More importantly, however, web browsers are no longer stopping bad design practices. Showing an ad as a splash overlay covering the entire page and blocking the user from seeing the actual content of the page is exactly the kind of thing that Firefox effectively stopped in 2004 — but so far there is no solution in place in any web browser on the market to stop the new pop-up behavior that is at least as bad as the traditional pop-ups.

Taking a step back, what is the role of the browser in this new world where web pages are becoming more like web applications that live a life on their own terms? How can we ensure that the browser still acts as a balance that puts the user first? Of course, I don’t have the answers to these broad questions, but it’s definitely something I think must be discussed.

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14 thoughts on “The next browser war: Users vs Web Content

  1. Matjaž Horvat

    Very well structured, good job!

    Of course we can use AdBlock and the likes, but only if ads are Flash-based. I belive sooner or later most of the ads will be developed using W3C standards.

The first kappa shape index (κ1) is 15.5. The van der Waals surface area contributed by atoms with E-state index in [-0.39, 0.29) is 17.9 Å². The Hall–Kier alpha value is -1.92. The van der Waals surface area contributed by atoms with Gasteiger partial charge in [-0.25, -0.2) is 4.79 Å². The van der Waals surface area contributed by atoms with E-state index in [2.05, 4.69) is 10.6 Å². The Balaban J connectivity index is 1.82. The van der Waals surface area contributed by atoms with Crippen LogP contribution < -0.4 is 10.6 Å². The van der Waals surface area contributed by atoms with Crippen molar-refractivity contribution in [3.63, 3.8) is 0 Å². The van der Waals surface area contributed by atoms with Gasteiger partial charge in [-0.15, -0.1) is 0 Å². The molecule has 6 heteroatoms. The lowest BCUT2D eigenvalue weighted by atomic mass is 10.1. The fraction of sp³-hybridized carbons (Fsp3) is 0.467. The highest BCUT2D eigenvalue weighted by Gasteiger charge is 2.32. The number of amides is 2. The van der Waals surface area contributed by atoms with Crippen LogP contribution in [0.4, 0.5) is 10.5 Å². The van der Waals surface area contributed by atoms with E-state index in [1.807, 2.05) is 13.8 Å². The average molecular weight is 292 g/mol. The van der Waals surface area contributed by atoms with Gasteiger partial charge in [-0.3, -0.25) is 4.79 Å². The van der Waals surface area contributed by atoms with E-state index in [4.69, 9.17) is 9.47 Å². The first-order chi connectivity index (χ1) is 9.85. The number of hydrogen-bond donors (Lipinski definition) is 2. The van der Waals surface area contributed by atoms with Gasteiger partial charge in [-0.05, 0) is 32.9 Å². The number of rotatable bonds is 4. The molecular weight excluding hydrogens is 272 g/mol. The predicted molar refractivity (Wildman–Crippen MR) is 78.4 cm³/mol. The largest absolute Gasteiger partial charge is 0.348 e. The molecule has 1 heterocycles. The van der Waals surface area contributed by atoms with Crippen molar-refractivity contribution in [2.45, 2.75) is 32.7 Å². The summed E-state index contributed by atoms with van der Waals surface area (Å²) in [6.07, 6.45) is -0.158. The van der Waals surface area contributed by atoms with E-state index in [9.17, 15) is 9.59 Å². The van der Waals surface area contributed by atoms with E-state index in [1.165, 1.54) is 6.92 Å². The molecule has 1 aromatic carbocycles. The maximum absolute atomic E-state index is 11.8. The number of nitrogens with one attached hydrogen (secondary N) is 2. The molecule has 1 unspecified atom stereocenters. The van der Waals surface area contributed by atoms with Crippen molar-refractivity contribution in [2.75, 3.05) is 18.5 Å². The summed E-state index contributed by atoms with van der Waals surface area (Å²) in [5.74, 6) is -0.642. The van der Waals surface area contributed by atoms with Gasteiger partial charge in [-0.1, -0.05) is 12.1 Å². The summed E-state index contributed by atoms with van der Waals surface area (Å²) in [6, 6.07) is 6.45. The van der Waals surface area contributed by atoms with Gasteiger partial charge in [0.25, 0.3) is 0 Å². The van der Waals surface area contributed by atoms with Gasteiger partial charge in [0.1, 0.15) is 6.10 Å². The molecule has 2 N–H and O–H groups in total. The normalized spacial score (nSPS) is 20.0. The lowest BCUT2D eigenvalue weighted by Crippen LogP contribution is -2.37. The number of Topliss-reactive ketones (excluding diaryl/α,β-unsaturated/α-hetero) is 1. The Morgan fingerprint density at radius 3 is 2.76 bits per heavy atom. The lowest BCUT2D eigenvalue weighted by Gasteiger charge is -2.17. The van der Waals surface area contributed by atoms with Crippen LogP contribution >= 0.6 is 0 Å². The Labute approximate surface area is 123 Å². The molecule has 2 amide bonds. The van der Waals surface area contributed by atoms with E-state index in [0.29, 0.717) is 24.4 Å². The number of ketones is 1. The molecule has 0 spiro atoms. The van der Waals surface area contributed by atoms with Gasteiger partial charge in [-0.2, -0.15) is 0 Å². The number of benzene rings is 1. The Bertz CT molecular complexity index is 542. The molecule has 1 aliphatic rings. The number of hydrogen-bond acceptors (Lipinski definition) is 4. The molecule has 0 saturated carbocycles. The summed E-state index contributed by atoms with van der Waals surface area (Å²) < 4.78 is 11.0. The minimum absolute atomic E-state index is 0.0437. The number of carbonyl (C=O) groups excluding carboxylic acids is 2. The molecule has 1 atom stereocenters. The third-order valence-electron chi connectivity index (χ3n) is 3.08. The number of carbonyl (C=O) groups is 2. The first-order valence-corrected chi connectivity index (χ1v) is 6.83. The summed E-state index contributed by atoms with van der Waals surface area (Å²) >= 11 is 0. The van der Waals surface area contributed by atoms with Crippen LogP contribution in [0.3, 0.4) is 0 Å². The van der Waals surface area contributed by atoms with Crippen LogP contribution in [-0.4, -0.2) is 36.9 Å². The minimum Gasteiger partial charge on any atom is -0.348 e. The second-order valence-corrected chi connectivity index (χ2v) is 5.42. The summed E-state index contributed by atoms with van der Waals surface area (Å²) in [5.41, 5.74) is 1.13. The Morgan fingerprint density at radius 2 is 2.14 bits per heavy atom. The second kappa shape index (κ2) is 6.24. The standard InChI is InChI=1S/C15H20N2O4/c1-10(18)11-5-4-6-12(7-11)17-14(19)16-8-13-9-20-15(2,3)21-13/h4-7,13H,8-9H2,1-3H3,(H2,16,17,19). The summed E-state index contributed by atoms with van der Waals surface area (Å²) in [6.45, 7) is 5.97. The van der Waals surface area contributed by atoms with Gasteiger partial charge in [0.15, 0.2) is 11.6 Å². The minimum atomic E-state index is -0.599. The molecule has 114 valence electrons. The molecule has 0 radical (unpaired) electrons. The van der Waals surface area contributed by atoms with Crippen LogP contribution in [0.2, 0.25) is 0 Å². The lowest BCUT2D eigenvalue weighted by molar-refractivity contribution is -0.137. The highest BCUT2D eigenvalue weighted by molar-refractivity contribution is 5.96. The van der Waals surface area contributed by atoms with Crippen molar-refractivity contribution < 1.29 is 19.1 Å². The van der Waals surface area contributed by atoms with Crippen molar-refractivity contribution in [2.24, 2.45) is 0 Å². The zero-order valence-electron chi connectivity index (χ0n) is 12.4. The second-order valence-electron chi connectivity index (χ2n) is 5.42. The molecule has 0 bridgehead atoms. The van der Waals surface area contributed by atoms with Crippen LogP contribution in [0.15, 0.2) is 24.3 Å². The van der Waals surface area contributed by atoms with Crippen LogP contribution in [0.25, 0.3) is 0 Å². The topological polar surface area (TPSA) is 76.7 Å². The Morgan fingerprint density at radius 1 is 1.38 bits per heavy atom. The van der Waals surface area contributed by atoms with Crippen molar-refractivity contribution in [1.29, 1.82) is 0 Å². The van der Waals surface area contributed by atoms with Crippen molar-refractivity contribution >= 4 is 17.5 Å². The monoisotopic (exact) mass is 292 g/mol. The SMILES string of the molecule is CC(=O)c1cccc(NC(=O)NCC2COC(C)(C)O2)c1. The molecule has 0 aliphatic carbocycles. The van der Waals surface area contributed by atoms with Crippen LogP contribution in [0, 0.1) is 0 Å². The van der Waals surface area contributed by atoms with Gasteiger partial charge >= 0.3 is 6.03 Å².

And what then?

    It will be really hard, but I bet we can still win. Ad networks will probably integrate ads into website through iframes, so we can still blacklist most of them if not else.

    But we might only be interested in blocking the most annoying ads, e.g. pop-ups 2.0 or splash screen ads, as you call them. Well, those will be trickier to identify.

    Reply
  2. Kroc Camen

    This is very important.

    I don’t believe that a browser should block adverts by default, it should allow control over the mechanisms of adverts.

    Pop-up blocking didn’t block ads. It controlled them — you could always allow the popup though yourself.

    Firefox should allow the user to control the following easily:

    * Turn CSS animation on/off
    * Mute audio across tabs / across the browser
    * Override HTML video & audio to not autoplay / autobuffer

    This will give control back to the users, just like the popup blocker gave them back control. If Firefox has an option to not allow videos to autoplay, then eventually advertisers will be forced to design accordingly. That is the next big win on the web–click-to-view ads instead of LOOK-AT-ME ads.

    Reply
  3. squib

    Not that it really matters too much, but I think the term for what you call “splash screen” ads is “interstitial”.

    Reply
  4. David Illsley

    I think there is a big difference between then and now. Then, the pop-ups/unders affected and degraded 3rd party sites and the user experience after the user had left a site. The current generation ads merely degrade the sites which have opted in to them, often in order to fund the sites.

    So I think the case for aggressive action is less clear, and we’ve not spent a lot of time looking at the carrot side of the equation. Could, and should Firefox support advertising APIs which make ads more pleasant for users to follow/star for reminder? Or something to make voluntary payment easy “You’ve read 10 articles at qualityjournalism.com, so you want to tip them 10c an article?”?